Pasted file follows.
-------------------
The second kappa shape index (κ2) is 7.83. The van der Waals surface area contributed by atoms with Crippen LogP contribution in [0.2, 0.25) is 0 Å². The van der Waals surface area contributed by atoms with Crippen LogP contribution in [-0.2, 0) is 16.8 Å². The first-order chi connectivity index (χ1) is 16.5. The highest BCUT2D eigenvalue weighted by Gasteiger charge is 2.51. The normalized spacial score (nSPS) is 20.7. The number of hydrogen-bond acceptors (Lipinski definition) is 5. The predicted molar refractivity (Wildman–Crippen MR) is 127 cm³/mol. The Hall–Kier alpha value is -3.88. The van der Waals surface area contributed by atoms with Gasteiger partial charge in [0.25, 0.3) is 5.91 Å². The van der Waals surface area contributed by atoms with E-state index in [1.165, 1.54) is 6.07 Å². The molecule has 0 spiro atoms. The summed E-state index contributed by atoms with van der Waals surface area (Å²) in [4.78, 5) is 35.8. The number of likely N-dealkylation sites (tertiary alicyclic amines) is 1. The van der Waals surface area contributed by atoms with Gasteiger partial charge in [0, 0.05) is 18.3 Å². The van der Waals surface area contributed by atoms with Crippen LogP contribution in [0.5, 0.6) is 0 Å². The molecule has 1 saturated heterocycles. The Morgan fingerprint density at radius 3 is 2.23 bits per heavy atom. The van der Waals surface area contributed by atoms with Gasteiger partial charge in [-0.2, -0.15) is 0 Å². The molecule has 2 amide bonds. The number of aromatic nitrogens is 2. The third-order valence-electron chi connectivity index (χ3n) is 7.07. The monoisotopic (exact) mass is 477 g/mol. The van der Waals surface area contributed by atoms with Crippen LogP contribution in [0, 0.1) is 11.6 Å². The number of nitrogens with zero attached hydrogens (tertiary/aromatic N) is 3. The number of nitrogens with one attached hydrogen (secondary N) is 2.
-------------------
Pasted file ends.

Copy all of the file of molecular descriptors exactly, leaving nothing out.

The second kappa shape index (κ2) is 7.83. The van der Waals surface area contributed by atoms with Crippen LogP contribution in [0.2, 0.25) is 0 Å². The van der Waals surface area contributed by atoms with Crippen LogP contribution in [-0.2, 0) is 16.8 Å². The first-order chi connectivity index (χ1) is 16.5. The highest BCUT2D eigenvalue weighted by Gasteiger charge is 2.51. The normalized spacial score (nSPS) is 20.7. The number of hydrogen-bond acceptors (Lipinski definition) is 5. The predicted molar refractivity (Wildman–Crippen MR) is 127 cm³/mol. The Hall–Kier alpha value is -3.88. The van der Waals surface area contributed by atoms with Gasteiger partial charge in [0.25, 0.3) is 5.91 Å². The van der Waals surface area contributed by atoms with E-state index in [1.165, 1.54) is 6.07 Å². The molecule has 0 spiro atoms. The summed E-state index contributed by atoms with van der Waals surface area (Å²) in [4.78, 5) is 35.8. The number of likely N-dealkylation sites (tertiary alicyclic amines) is 1. The van der Waals surface area contributed by atoms with Gasteiger partial charge in [0, 0.05) is 18.3 Å². The van der Waals surface area contributed by atoms with Crippen LogP contribution in [0.5, 0.6) is 0 Å². The molecule has 1 saturated heterocycles. The Morgan fingerprint density at radius 3 is 2.23 bits per heavy atom. The van der Waals surface area contributed by atoms with Gasteiger partial charge in [-0.2, -0.15) is 0 Å². The molecule has 2 amide bonds. The number of aromatic nitrogens is 2. The third-order valence-electron chi connectivity index (χ3n) is 7.07. The monoisotopic (exact) mass is 477 g/mol. The van der Waals surface area contributed by atoms with Crippen LogP contribution in [0, 0.1) is 11.6 Å². The number of nitrogens with zero attached hydrogens (tertiary/aromatic N) is 3. The number of nitrogens with one attached hydrogen (secondary N) is 2.